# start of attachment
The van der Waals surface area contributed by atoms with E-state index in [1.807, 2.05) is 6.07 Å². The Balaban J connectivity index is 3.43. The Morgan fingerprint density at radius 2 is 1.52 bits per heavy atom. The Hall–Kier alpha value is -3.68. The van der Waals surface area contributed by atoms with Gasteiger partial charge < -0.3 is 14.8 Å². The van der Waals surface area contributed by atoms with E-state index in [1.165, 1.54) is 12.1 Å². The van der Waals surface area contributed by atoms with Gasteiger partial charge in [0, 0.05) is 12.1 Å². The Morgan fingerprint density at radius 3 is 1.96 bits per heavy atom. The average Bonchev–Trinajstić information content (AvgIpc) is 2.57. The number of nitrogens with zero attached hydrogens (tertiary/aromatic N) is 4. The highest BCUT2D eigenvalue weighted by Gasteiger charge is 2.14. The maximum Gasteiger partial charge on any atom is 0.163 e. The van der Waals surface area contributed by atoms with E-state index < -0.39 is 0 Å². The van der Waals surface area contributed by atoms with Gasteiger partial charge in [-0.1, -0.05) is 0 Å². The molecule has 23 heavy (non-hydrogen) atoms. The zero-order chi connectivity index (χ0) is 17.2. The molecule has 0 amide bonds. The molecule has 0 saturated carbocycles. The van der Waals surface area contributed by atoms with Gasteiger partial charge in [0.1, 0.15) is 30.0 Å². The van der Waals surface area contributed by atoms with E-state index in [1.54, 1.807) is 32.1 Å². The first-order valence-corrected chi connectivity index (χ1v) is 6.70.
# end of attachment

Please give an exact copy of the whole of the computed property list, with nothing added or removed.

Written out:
The van der Waals surface area contributed by atoms with E-state index in [1.807, 2.05) is 6.07 Å². The Balaban J connectivity index is 3.43. The Morgan fingerprint density at radius 2 is 1.52 bits per heavy atom. The Hall–Kier alpha value is -3.68. The van der Waals surface area contributed by atoms with Gasteiger partial charge < -0.3 is 14.8 Å². The van der Waals surface area contributed by atoms with E-state index in [1.165, 1.54) is 12.1 Å². The van der Waals surface area contributed by atoms with Gasteiger partial charge in [0, 0.05) is 12.1 Å². The Morgan fingerprint density at radius 3 is 1.96 bits per heavy atom. The average Bonchev–Trinajstić information content (AvgIpc) is 2.57. The number of nitrogens with zero attached hydrogens (tertiary/aromatic N) is 4. The highest BCUT2D eigenvalue weighted by Gasteiger charge is 2.14. The maximum Gasteiger partial charge on any atom is 0.163 e. The van der Waals surface area contributed by atoms with E-state index < -0.39 is 0 Å². The van der Waals surface area contributed by atoms with Gasteiger partial charge in [-0.1, -0.05) is 0 Å². The molecule has 23 heavy (non-hydrogen) atoms. The zero-order chi connectivity index (χ0) is 17.2. The molecule has 0 amide bonds. The molecule has 0 saturated carbocycles. The van der Waals surface area contributed by atoms with Gasteiger partial charge in [0.1, 0.15) is 30.0 Å². The van der Waals surface area contributed by atoms with E-state index in [1.54, 1.807) is 32.1 Å². The first-order valence-corrected chi connectivity index (χ1v) is 6.70.